The third level of problem avoidance brings about, is that not only will the individual avoid the problematic experience, dating, parties, flying etc. but in many cases they are also likely to avoid any contact with anything associated with the anxiety. This includes facing up to the emotions and dealing with them.

People with anxiety are much less likely to get the anxiety treated than people with other conditions. Herein lies the perfect double bind. Anxiety leads to avoidance. Avoidance makes the anxiety worse. Heightened levels of anxiety leads to greater levels of avoidance, to the exert that the individual won't seek treatment as they don't want to approach the anxiety. This avoidance then leads to even greater levels of avoidance.

Avoidance is a coping strategy, not a treatment.




Bardeen, J.R. etal (2014) Exploring the relationship between positive and negative emotional avoidance and anxiety symptom severity: The moderating role of attentional control. Journal of Behavior Therapy and Experimental Psychiatry. Volume 45, Issue 3, September 2014, Pages 415–420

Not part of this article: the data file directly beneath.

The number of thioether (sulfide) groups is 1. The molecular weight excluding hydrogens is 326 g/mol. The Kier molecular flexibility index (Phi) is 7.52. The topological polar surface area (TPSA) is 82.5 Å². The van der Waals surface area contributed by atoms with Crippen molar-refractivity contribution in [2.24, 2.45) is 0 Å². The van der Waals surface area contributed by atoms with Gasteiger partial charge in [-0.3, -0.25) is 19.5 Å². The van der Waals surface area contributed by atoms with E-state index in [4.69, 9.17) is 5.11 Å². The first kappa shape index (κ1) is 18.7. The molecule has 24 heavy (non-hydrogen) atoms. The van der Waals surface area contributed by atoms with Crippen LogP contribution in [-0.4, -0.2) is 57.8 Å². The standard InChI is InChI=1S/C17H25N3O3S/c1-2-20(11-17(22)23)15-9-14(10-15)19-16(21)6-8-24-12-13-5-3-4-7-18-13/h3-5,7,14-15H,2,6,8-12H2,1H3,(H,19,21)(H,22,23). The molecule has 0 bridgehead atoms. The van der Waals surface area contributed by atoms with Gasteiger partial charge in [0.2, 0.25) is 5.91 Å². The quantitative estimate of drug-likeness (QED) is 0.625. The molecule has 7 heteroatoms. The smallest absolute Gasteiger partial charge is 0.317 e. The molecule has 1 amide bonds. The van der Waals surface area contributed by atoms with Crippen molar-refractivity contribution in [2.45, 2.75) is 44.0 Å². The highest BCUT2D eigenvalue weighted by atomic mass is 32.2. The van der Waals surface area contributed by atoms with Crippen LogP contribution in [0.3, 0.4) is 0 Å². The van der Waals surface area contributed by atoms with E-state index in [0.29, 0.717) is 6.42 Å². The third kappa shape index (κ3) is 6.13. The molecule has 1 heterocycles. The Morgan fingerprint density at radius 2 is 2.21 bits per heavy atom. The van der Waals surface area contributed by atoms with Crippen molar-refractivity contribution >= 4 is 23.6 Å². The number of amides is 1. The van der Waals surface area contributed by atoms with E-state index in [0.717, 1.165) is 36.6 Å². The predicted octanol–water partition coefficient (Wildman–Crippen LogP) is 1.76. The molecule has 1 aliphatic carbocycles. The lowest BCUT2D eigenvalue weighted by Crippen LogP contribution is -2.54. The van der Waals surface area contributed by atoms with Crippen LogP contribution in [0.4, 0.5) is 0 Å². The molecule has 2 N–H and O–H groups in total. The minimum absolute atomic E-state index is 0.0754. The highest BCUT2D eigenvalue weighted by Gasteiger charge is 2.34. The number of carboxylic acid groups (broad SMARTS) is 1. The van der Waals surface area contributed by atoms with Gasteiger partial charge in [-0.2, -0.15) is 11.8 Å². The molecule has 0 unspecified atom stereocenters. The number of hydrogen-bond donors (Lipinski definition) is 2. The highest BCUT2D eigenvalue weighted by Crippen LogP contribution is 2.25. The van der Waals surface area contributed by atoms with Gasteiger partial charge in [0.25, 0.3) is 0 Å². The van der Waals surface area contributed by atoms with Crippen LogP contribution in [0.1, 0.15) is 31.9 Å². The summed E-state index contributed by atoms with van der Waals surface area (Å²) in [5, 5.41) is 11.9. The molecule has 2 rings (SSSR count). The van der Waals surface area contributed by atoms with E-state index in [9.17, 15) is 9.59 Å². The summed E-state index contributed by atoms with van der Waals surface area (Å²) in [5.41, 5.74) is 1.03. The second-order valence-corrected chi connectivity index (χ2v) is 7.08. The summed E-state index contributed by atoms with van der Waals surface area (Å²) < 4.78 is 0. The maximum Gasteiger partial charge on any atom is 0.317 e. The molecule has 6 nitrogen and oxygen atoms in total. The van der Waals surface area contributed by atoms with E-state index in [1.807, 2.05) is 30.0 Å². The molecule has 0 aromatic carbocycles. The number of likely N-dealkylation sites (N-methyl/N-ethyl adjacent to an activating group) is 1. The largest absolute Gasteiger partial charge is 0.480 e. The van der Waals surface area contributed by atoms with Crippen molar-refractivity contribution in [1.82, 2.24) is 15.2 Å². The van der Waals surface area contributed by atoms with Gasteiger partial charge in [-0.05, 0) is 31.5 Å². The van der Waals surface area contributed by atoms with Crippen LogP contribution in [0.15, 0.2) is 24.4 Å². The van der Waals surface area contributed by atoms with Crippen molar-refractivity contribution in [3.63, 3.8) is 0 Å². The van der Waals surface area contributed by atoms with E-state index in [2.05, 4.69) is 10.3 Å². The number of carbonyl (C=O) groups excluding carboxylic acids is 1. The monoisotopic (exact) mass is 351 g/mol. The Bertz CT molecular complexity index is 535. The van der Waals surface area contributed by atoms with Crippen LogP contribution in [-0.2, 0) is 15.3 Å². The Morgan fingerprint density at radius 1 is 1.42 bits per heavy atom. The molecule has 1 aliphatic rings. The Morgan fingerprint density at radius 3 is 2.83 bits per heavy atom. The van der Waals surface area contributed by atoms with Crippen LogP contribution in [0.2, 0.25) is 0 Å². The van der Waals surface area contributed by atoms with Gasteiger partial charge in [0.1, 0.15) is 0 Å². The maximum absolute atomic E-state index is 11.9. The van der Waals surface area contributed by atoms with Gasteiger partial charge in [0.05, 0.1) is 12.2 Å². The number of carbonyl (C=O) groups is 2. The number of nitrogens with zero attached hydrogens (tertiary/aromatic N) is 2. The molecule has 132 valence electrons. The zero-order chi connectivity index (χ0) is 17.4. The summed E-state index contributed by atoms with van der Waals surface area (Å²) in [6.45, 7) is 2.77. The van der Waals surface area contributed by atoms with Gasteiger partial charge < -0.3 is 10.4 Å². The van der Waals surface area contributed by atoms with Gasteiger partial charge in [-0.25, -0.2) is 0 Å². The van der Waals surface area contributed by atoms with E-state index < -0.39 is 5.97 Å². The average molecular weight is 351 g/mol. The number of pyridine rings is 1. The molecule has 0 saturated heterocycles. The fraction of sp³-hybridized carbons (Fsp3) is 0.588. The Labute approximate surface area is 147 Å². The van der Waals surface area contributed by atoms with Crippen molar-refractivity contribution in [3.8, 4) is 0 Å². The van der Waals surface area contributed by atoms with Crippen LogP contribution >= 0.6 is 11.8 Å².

Hayes et al., (1996) Experiential avoidance and behavioral disorders: a functional dimensional approach to diagnosis and treatment. Journal of Consulting and Clinical Psychology, 64 (1996), pp. 1152–1168

N. Eisenberg, R.A. Fabes, I.K. Guthrie, M. Reiser (2000) Dispositional emotionality and regulation: their role in predicting quality of social functioning Journal of Personality and Social Psychology, 78 (2000), pp. 136–157